In the spring of 1822 a heavy and unlooked-for sorrow befell Byron. Allegra, his natural daughter by Claire Clairmont, died at the convent of Bagna Cavallo on the 20th of April 1822. She was in her sixth year, an interesting and attractive child, and he had hoped that her companionship would have atoned for his enforced separation from Ada. She is buried in a nameless grave at the entrance of Harrow church. Soon after the death of Allegra, Byron wrote the last of his eight plays, The Deformed Transformed (published by John Hunt, February 20, 1824). The "sources" are Goethe's Faust, The Three Brothers, a novel by Joshua Pickersgill, and various chronicles of the sack of Rome in 1527. The theme or motif is the interaction of personality and individuality. Remonstrances on the part of publisher and critic induced him to turn journalist. The control of a newspaper or periodical would enable him to publish what and as he pleased. With this object in view he entered into a kind of literary partnership with Leigh Hunt, and undertook to transport him, his wife and six children to Pisa, and to lodge them in the villa Lanfranchi. The outcome of this arrangement was The Liberal - Verse and Prose from the South. Four numbers were issued between October 1822 and June 1823. The Liberal did not succeed financially, and the joint menage was a lamentable failure. Correspondence of Byron and some of his Contemporaries (1828) was Hunt's revenge for the slights and indignities which he suffered in Byron's service. Yachting was one of the chief amusements of the English colony at Pisa. A schooner, the "Bolivar," was built for Byron, and a smaller boat, the "Don Juan" re-named "Ariel," for Shelley. Hunt arrived at Pisa on the 1st of July. On the 8th of July Shelley, who had remained in Pisa on Hunt's account, started for a sail with his friend Williams and a lad named Vivian. The "Ariel" was wrecked in the Gulf of Spezia and Shelley and his companions were drowned. On the 16th of August Byron and Hunt witnessed the "burning of Shelley" on the seashore near Via Reggio. Byron told Moore that "all of Shelley was consumed but the heart." Whilst the fire was burning Byron swam out to the "Bolivar" and back to the shore. The hot sun and the violent exercise brought on one of those many fevers which weakened his constitution and shortened his life.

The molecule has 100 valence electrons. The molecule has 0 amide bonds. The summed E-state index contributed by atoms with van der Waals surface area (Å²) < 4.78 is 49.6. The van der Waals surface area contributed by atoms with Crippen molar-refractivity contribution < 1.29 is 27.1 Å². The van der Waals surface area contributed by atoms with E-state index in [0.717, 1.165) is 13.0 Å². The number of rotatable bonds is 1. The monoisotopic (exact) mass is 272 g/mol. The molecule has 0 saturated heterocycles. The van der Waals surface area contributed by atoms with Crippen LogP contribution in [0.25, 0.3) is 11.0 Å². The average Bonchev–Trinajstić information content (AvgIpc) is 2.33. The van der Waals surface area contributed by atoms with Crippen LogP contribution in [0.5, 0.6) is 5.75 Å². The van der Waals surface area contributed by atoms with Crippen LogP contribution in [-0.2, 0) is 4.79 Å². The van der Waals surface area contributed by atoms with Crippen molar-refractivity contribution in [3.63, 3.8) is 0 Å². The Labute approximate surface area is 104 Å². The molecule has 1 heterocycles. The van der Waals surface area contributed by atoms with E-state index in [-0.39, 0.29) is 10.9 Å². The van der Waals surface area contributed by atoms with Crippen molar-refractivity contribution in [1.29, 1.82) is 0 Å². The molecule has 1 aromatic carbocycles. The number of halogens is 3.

The Austrian Government would not allow the Gambas of the countess Guiccioli to remain at Pisa. As a half measure Byron took a villa for them at Montenero near Leghorn, but as the authorities were still dissatisfied they removed to Genoa. On reaching Genoa Byron took up his quarters with the Gambas at the Casa Saluzzo, "a fine old palazzo with an extensive view over the bay," and Hunt and his party at the Casa Negroto with Mrs Shelley. Life at Genoa was uneventful. Of Hunt and Mrs Shelley he saw as little as possible, and though his still unfinished poems were at the service of The Liberal, he did little or nothing to further its success. Each number was badly received. Byron had some reason to fear that his popularity was on the wane, and though he had broken with Murray and was offering Don Juan (cantos VI.-XII.) to John Hunt, the publisher of The Liberal, he meditated a "run down to Naples" and a recommencement of Childe Harold. There was a limit to his defiance of the "world's rebuke." Home politics and the congress of Verona (November-December 1822) suggested a satire entitled "The Age of Bronze" (published April 1, 1823). It is, as he said, "stilted," and cries out for notes, but it embodies some of his finest and most vigorous work as a satirist. By the middle of February (1823) he had completed The Island; or Christian and his Comrades (published June 26, 1823). The sources are Bligh's Narrative of the Mutiny on the Bounty, and Mariner's Account of the Tonga Islands. Satire and tale are a reversion to his earlier method. The execution of The Island is hurried and unequal, but there is a deep and tender note in the love-story and the recital of the "feasts and loves and wars" of the islanders. The poetic faculty has been "softened into feeling" by the experience of life.